There has not been a centralized effort to account for how many of the remaining missing people were visitors to Maui.

A 72-year-old woman from California has been confirmed to have died during the Lahaina wildfire, but most of the tourists who were in the area that day are believed to have been safely evacuated, officials say.

An estimated 15,000 tourists were in West Maui, which includes Lahaina, when the fire began spreading rapidly on Aug. 8, according to Lisa Paulson, executive director of the Maui Hotel and Lodging Association.

She said the emergency operations center sent buses to evacuate guests from the Kaanapali and Kapalua areas, two other popular tourist destinations that sit north of Lahaina.

It is still unclear how many of the visitors to West Maui during the wildfires were successfully evacuated. Many ended up in Honolulu, with services provided at the Hawaii Convention Center. (David Croxford/Civil Beat/2023)

However, the number of visitors who may be among the hundreds of people who remain unaccounted for is unknown.

Paulson said her organization has not received any calls about missing tourists. The difficulty in determining any information on visitors is indicative of the ad hoc nature of the search and recovery process.

The death toll from the fire stood at 115 on Wednesday, but officials have struggled to confirm how many people are still missing. The FBI said Tuesday that it has compiled a list with about 1,100 names so far, but it was having problems verifying information and cautioned that number would fluctuate.

The responsibility for determining how many of those people may be tourists has been left to a patchwork of interested parties including friends and family, and consulates in the case of missing international visitors.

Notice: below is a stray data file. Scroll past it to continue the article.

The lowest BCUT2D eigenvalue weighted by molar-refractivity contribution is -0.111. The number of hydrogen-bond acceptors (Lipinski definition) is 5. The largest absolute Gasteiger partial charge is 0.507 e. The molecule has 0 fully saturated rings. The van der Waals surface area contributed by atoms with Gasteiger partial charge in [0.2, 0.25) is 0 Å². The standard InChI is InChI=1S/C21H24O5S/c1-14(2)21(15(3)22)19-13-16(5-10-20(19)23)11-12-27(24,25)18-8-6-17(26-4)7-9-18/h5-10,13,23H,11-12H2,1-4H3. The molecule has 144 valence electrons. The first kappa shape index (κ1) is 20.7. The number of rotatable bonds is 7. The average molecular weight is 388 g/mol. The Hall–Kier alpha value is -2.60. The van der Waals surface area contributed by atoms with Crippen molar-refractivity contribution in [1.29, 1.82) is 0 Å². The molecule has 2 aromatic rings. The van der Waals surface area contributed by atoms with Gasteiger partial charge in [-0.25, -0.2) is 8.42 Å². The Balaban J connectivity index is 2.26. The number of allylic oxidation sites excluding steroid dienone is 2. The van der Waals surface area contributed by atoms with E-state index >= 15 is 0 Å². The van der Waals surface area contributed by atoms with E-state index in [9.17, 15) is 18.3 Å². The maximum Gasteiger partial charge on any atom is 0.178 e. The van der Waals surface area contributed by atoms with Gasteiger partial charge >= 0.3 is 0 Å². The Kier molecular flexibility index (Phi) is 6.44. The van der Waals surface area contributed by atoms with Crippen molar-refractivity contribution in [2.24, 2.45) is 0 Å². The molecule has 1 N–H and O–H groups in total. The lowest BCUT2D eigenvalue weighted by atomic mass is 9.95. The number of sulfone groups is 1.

On Tuesday, Maui County confirmed that 72-year-old Theresa Cook, who was visiting the island from Pollock Pines, California, had died in the blaze.

Cook had been staying at the Best Western Pioneer Inn, which was built in 1901, and had planned to leave Lahaina the next day, according to a now-deleted Facebook post from her daughter that was reported by the San Francisco Chronicle. She fled the hotel on foot and was not heard from again.

The county did not respond to questions about how Cook was identified or who is in charge of tracking missing tourists.

The Visitor Aloha Society of Hawaii is typically a resource for visitors in crisis. It provides services such as translation assistance, funeral arrangements and hotel accommodations. But President Jessica Lani Rich said the Federal Emergency Management Agency and the American Red Cross have been responsible for tracking down missing people, including visitors.

The Red Cross regional communications director Mandy McMahon said the organization did not have information on the number of reunification requests made by nonresidents. FEMA did not respond to a request for comment on missing visitors.

Consulates can be a valuable intermediary for families of missing international visitors, but they’re not a cohesive source of information.

Mikio Izawa, deputy consulate-general of the Japanese Consulate, said he did not have any information on missing tourists at this time.

The Brazilian Consulate initially had a list of 16 people missing following the wildfires, but 14 have been found, honorary consul Eric Crispin said, adding that some connected with family while others were found in shelters or hotels.

For the remaining two missing Brazilians, the consulate will be “checking with the various agencies and various lists,” he said.

Civil Beat’s coverage of Maui County is supported in part by grants from the Nuestro Futuro Foundation.

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